So there's bad news and good news, it seems, on the topic of homelessness these past few months.
It seems like we're seeing another wave (did it ever stop exactly?) of attempts to criminalize homelessness and punish people for being homeless. Installation of spikes to deter sleeping (did anyone else feel like they were creepily reminiscent of anti-pigeon spikes?) got a flurry of attention recently, and in at least one case in London the spikes were removed after activists poured concrete on them. (I found the park bench where you had to pay a coin to have the spikes retract to be even grosser than spikes on a ledge myself.)
Cities have been forcing people to move from makeshift encampments (“It will be the fifth time in four years the city has forced him to move, Stewart said. 'If you had to do this one day in someone else's shoes, you would hate it.'”). And new laws against survival behaviors like sleeping in your car (Sorry, Lou and Peter Berryman, apparently sometimes someone does deny your right to live in your car) and panhandling are on the rise, probably in response to the face that homelessness itself is on the rise (subscription link).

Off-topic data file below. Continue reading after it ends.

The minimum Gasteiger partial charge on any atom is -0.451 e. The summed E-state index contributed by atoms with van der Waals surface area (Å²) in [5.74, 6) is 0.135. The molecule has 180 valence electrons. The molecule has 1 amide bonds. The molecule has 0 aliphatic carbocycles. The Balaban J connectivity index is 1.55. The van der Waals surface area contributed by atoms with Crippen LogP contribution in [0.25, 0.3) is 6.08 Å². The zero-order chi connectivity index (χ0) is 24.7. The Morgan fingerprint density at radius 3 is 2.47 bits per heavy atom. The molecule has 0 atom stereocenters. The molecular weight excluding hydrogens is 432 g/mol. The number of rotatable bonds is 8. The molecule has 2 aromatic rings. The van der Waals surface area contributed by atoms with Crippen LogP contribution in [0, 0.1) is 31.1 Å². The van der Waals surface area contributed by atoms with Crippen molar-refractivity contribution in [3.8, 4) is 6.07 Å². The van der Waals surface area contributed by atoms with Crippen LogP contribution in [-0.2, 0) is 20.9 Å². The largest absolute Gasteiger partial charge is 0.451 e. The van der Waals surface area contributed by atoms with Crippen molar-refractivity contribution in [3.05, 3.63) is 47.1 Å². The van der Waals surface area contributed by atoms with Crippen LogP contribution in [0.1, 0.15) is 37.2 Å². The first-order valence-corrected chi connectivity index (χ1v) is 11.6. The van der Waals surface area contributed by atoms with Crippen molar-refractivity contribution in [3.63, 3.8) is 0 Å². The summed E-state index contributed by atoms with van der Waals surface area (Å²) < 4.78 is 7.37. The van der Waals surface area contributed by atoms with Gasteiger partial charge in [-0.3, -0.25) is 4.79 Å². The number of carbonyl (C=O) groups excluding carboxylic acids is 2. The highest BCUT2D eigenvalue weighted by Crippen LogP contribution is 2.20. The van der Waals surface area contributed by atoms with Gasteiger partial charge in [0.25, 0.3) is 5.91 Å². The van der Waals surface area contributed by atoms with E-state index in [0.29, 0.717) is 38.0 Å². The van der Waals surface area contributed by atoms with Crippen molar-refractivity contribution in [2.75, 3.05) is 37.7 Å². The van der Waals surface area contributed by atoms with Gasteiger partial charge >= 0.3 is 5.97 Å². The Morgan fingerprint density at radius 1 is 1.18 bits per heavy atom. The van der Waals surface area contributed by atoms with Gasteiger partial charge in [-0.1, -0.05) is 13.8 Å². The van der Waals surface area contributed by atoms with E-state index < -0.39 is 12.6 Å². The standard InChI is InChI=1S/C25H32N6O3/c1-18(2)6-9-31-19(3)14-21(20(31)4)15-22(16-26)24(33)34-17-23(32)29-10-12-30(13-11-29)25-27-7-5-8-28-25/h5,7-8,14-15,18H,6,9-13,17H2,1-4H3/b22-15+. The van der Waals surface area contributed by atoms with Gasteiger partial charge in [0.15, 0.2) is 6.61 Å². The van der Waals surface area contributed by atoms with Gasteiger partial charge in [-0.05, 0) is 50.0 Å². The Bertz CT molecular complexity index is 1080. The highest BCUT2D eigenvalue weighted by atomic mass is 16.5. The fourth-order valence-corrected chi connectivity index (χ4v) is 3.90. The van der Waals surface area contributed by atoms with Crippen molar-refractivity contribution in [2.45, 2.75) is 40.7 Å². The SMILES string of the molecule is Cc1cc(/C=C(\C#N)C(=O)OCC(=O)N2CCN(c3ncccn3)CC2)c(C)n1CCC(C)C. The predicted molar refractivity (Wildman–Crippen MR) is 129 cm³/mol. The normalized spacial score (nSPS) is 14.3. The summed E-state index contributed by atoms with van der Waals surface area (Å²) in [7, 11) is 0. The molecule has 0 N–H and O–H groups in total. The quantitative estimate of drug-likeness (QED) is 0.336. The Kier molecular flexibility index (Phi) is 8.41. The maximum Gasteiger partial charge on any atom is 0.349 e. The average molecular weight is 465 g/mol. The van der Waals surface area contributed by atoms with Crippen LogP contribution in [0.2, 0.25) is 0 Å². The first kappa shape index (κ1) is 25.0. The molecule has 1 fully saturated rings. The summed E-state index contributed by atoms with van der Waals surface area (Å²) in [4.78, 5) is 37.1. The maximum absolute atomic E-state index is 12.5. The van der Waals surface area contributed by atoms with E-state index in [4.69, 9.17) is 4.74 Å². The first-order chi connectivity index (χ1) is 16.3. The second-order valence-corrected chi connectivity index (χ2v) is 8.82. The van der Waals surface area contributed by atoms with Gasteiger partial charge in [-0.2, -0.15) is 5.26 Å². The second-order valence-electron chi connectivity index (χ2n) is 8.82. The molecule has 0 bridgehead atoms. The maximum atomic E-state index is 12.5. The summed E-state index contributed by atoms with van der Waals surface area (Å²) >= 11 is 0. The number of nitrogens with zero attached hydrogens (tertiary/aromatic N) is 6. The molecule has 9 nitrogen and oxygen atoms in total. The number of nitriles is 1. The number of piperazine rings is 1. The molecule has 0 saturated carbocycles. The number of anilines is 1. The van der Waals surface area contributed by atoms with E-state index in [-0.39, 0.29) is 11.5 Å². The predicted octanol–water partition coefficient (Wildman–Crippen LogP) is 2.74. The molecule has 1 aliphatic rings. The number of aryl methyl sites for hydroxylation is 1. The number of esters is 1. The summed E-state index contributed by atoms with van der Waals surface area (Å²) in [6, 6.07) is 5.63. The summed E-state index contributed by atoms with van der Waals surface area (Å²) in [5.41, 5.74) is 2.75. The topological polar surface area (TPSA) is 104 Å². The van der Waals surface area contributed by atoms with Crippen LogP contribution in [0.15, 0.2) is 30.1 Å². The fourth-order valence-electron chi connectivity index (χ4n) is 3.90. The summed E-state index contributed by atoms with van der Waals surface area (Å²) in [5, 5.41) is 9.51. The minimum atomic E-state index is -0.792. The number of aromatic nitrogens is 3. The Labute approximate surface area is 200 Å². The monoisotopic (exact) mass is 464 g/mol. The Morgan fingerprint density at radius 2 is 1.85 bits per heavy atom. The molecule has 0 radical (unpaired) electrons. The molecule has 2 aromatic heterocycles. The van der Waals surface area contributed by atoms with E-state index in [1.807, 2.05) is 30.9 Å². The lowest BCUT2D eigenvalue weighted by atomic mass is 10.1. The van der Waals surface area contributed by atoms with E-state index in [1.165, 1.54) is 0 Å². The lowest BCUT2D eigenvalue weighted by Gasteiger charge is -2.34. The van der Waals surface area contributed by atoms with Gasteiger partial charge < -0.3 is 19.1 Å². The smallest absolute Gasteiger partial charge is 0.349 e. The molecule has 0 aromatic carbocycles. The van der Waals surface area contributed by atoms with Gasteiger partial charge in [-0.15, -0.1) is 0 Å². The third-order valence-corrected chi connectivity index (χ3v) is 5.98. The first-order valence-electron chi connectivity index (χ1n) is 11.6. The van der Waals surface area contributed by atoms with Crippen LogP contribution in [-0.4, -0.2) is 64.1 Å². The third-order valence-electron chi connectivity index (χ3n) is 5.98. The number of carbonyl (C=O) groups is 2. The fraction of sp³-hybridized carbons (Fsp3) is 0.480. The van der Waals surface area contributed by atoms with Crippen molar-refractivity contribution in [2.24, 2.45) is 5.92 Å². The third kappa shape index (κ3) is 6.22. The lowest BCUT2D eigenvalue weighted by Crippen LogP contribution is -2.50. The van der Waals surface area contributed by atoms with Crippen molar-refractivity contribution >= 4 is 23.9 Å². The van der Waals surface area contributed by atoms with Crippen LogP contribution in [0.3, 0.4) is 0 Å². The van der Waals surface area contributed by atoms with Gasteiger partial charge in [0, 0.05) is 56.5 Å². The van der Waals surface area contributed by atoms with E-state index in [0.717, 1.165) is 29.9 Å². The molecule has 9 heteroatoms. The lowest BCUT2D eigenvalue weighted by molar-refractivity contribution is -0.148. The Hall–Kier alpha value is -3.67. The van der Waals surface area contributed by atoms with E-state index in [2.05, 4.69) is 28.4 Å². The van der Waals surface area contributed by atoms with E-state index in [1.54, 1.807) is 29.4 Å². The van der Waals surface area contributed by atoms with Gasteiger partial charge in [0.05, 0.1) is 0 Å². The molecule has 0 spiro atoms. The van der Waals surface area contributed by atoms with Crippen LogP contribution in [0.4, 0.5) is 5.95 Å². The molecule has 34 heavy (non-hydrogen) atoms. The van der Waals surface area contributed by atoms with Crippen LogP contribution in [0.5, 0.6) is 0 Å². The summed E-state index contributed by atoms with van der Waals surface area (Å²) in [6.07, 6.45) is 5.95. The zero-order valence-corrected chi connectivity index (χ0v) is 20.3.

The irony—and hopefully the hope—in this situation is that it also comes at a time when there seems to be wider spread acceptance of the idea that housing people is cheaper than not housing them and that homelessness actually can be solved. The New York Times noted as much in an editorial that referenced both a court ruling against a car sleeping ban and No Safe Place: The Criminalization of Homelessness in U.S. Cities, a report on rising criminalization from the National Law Center on Homelessness & Poverty.
Community Solutions recently hit its 100,000 Homes goal a month early, and places like Salt Lake City and Phoenix, working with Community Solutions, have announced that they have successfully housed their chronically homeless veteran population, with the whole state of Utah looking to end homelessness within a couple years. (Look for more in an upcoming issue of Shelterforce on veteran homelessness and how the lessons from working with vets can be applied elsewhere.)
In the meantime, court rulings and public sentiment seem to be against the most punitive measures as well, and there are humane responses like this one, a bench designed to give shelter.
I would like to think that we can choose to put limited public resources and energy into following the more positive of these two paths. What do you think about these two contradicting trends?